After accepting the sacrifice, with 21…gxf5 (which was the best choice of action) both sides were obligated to play to perfection or lose. On the other side of a forced line, Black was left with a pair of rooks, knight, bishop, and 4 pawns; White, on the other hand, had queen, bishop, and 5 pawns, one of them an advanced central passer. White had an undeniable initiative. However, Giri hung in there, and as they saying goes, one should always make the opponent win the game. It was just that final step that Navara could not manage, and the Czech will likely be quite disappointed to have only come away with half a point. The players shook hands on move 42.

Evgeny Tomashevsky did rather well with his Queen’s Indian Defence against the 1.d4 of Loek van Wely. White seemed to be hampered by his own pieces as well as Black’s activity and just couldn’t free himself. Perhaps 22…Nfe4 would have been awkward for White, but Black obviously didn’t feel he had enough for any great advantage and went for the Queen exchange instead. This gave an equilibrium and the game was drawn in 30.

From Queen’s Indian to Bogo Indian, thanks to Sergey Karjakin, playing Black against Wesley So. The Bogo Indian is one of those over-looked openings, compared to the Queens Indian, and Grunfeld, but it can be a very potent weapon when played positively. Karjakin did so, and it was working out well for him — actually being better at some stages. However, a few inaccuracies in the ending resulted in White seizing the initiative. Again, it came down to White having an extra pawn, but isolated on the flank, and Black had enough to save the point.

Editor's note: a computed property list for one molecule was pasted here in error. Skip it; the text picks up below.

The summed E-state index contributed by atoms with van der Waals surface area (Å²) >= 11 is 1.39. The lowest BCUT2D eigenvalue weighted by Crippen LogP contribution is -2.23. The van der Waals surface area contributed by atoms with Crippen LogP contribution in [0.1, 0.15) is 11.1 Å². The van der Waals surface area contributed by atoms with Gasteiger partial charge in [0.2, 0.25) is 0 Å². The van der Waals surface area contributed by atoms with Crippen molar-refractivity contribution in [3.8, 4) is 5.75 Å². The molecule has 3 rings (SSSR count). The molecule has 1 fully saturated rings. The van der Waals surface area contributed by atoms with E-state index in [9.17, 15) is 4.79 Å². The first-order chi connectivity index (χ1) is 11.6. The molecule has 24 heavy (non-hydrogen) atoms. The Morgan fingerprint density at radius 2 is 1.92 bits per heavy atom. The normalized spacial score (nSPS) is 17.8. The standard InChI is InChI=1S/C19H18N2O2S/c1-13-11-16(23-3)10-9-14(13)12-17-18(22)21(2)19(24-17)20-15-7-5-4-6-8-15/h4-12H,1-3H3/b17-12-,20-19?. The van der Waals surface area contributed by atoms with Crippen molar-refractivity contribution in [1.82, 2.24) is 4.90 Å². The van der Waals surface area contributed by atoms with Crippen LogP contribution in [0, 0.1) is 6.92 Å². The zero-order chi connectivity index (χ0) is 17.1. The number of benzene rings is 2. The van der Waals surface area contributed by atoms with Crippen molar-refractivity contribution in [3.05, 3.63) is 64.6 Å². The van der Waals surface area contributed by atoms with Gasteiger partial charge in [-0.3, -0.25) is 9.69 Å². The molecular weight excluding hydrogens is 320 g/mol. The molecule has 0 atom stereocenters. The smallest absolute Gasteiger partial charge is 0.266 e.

Liren-Yifan was one of those games where White was always slightly better, but didn’t look like trying anything. 19.Qb4 was a big indication to me that a draw was on the way. The players showed willing for a bit, but split the point just before the time control.

Standings after Round 3:
Caruana — 2.5pts
So, Ding — 2pts
Carlsen, Hou, Karjakin, Wei, Tomashevsky, Van Wely, Eljanov, Navara — 1.5pts
Giri, Mamedyarov — 1pt
Adams — 0.5pts

Round 4, Tuesday 19th January 2016 13:30pm local:
Eljanov-van Wely